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Mediation Perspectives: Small Steps to Peace

Dekha Ibrahim Abdi. Photo © Emma Leslie

This article was originally published by ETH News on 8 March 2019.

Many small, local steps may lead more sustainably to peace than big dreams of the perfect state. This principle lies at the heart of an innovative approach to conflict mediation developed by a Kenyan mediator and an ETH researcher.

They called her Dadahad, “a person standing in the middle” or “a person to whom both sides have access”. Dekha Ibrahim Abdi was a teacher and school director in Wajir, a region in north-eastern Kenya bordering Somalia and Ethiopia. Her commitment to conflict resolution and peace building transformed the people and communities she worked with.

Dekha lived in a nomadic society in an Islamic religion. In her region, conflicts regularly arose when resources and access to land and water become scarce in the dry season or when elections took place and political power was redistributed. In this context, the lines of conflict generally run along traditional ethno-political clan and kinship structures and often cross national borders, artificial legacies from colonial times.

Dekha Ibrahim Abdi was a mediator. A mediator bridges communication between the conflict parties and facilitates mutual understanding between them through dialogue and discussion. She witnesses the discussion and paves the way for the parties to settle their dispute themselves. “Whatever the outcome of a mediation, it is in every case owned by the people involved. After all, it is not the mediator who suggests the solution, nor does she act as an arbitrator,” says Simon J. A. Mason, head of the Mediation Support Team at the Center for Security Studies at ETH Zurich.

Peace in the most basic sense of safety

When asked what motivated her about mediation, Dekha used to reply: “My mother and I were born into a violent, instable society. I wanted peace in the most basic sense of safety. I wanted my child to be able to count on civilian law to protect her.” In 2007, Dekha Ibrahim Abdi received the Right Livelihood Award, also known as the Alternative Nobel Prize, for her contribution to the resolution of violent conflicts through cooperative processes. She died in 2011 from injuries sustained in an automobile accident.

Simon Mason has worked with Dekha Ibrahim Abdi for many years. The new book “Mediation and Governance in Fragile Contexts: Small Steps to Peace” is a result of this collaboration and six days of interviews with Dekha. Together, Mason and Dekha developed an innovative approach to reflect on, and guide, peace mediation in situations where people experience violent conflict, and where they perceive the forms of state or non-state governance as being insecure and severely inadequate.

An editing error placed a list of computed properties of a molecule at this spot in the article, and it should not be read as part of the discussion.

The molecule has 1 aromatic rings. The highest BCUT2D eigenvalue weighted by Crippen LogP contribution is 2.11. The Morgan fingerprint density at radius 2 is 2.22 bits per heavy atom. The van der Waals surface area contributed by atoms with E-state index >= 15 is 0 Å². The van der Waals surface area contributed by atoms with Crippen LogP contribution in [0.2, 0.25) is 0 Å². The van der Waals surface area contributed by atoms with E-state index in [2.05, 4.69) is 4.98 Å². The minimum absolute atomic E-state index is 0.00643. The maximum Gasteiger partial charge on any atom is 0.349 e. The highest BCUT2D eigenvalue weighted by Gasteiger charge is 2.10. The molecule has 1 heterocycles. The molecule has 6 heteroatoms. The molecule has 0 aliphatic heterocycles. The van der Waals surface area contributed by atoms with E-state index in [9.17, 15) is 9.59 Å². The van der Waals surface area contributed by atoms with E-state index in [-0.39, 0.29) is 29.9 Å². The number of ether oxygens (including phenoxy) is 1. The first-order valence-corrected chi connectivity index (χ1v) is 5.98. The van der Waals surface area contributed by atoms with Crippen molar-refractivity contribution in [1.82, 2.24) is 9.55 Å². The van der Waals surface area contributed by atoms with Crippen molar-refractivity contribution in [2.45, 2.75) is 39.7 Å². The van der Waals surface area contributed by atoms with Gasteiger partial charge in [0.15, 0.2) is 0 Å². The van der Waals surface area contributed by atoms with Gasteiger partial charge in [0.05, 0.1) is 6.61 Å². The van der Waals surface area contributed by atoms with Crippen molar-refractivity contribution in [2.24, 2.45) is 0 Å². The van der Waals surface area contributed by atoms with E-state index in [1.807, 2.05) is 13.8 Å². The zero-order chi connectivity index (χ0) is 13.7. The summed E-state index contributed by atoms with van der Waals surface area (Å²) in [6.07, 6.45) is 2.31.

Sustainable solutions instead of hasty perfection

Because many of the mediation approaches developed in secure and stable states in North America and Europe cannot be transferred one-to-one to fragile contexts, their approach specifically combines the local, gender-, culture- and conflict-specific internal perspective with the  academic, external perspective rooted in worldwide comparative methodologies.

As the name “Short-, Medium-, and Long-Term Linkages (SMALL) Framework for Peace” already says, their approach is characterised by the fact that they distinguish which measures are to be taken in the short, medium and long term in order to create stable governance and sustainable peace. Mediation is the short-term measure to resolve an acute conflict through a negotiated agreement.

However, in order to contribute to stable, long-term governance, medium-term measures such as the establishment of “local peace committees” are crucial. In these committees, the conflict parties regularly exchange views and ideas for action and policy reform, and can quickly put together mediation teams. Representatives of both the traditional and modern governance systems are involved.

“Many small steps that are locally rooted and linked to medium and long-term initiatives to build a reliable state lead more sustainably to peace and good governance than rushing to the ultimate goal of a ‘perfect’ state,” concludes Mason.

Reference

Dekha Ibrahim Abdi, Simon J. A. Mason. Mediation and Governance in Fragile Contexts: Small Steps to Peace. Lynne Rienner Publishers, 2019.

More information on the book and audio clips of Dekha Ibrahim Abdi are also available at: www.mediation-governance.ethz.ch.


About the Author

Florian Meyer is an editor and communication specialist for the Corporate Communications’ content team at ETH Zurich.

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